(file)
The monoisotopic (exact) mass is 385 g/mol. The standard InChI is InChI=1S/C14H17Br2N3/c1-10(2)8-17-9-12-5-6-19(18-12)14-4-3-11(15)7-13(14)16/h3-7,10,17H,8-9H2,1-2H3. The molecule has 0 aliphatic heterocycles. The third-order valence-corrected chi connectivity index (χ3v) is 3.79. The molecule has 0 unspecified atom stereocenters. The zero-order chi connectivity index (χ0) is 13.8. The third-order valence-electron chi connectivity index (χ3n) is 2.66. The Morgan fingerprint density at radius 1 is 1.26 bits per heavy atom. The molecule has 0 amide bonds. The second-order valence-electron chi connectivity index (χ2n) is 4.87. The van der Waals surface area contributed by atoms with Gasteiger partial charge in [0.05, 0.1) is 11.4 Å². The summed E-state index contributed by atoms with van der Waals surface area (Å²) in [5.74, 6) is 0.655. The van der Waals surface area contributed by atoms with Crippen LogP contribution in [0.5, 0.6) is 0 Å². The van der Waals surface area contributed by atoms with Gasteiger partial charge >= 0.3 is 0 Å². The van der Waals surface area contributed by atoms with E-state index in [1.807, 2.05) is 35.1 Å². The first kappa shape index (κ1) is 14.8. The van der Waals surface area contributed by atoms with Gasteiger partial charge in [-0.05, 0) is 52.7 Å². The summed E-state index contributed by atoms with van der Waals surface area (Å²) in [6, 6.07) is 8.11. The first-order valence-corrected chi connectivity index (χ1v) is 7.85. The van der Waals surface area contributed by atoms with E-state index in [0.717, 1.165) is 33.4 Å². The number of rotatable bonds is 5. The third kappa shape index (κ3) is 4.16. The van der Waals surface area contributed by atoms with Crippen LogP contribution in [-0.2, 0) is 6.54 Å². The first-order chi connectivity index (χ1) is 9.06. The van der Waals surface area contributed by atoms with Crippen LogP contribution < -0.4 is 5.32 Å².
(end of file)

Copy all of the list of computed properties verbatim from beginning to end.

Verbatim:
The monoisotopic (exact) mass is 385 g/mol. The standard InChI is InChI=1S/C14H17Br2N3/c1-10(2)8-17-9-12-5-6-19(18-12)14-4-3-11(15)7-13(14)16/h3-7,10,17H,8-9H2,1-2H3. The molecule has 0 aliphatic heterocycles. The third-order valence-corrected chi connectivity index (χ3v) is 3.79. The molecule has 0 unspecified atom stereocenters. The zero-order chi connectivity index (χ0) is 13.8. The third-order valence-electron chi connectivity index (χ3n) is 2.66. The Morgan fingerprint density at radius 1 is 1.26 bits per heavy atom. The molecule has 0 amide bonds. The second-order valence-electron chi connectivity index (χ2n) is 4.87. The van der Waals surface area contributed by atoms with Gasteiger partial charge in [0.05, 0.1) is 11.4 Å². The summed E-state index contributed by atoms with van der Waals surface area (Å²) in [5.74, 6) is 0.655. The van der Waals surface area contributed by atoms with Crippen LogP contribution in [0.5, 0.6) is 0 Å². The van der Waals surface area contributed by atoms with Gasteiger partial charge >= 0.3 is 0 Å². The van der Waals surface area contributed by atoms with E-state index in [1.807, 2.05) is 35.1 Å². The first kappa shape index (κ1) is 14.8. The van der Waals surface area contributed by atoms with Gasteiger partial charge in [-0.05, 0) is 52.7 Å². The summed E-state index contributed by atoms with van der Waals surface area (Å²) in [6, 6.07) is 8.11. The first-order valence-corrected chi connectivity index (χ1v) is 7.85. The van der Waals surface area contributed by atoms with E-state index in [0.717, 1.165) is 33.4 Å². The number of rotatable bonds is 5. The third kappa shape index (κ3) is 4.16. The van der Waals surface area contributed by atoms with Crippen LogP contribution in [-0.2, 0) is 6.54 Å². The first-order chi connectivity index (χ1) is 9.06. The van der Waals surface area contributed by atoms with Crippen LogP contribution < -0.4 is 5.32 Å².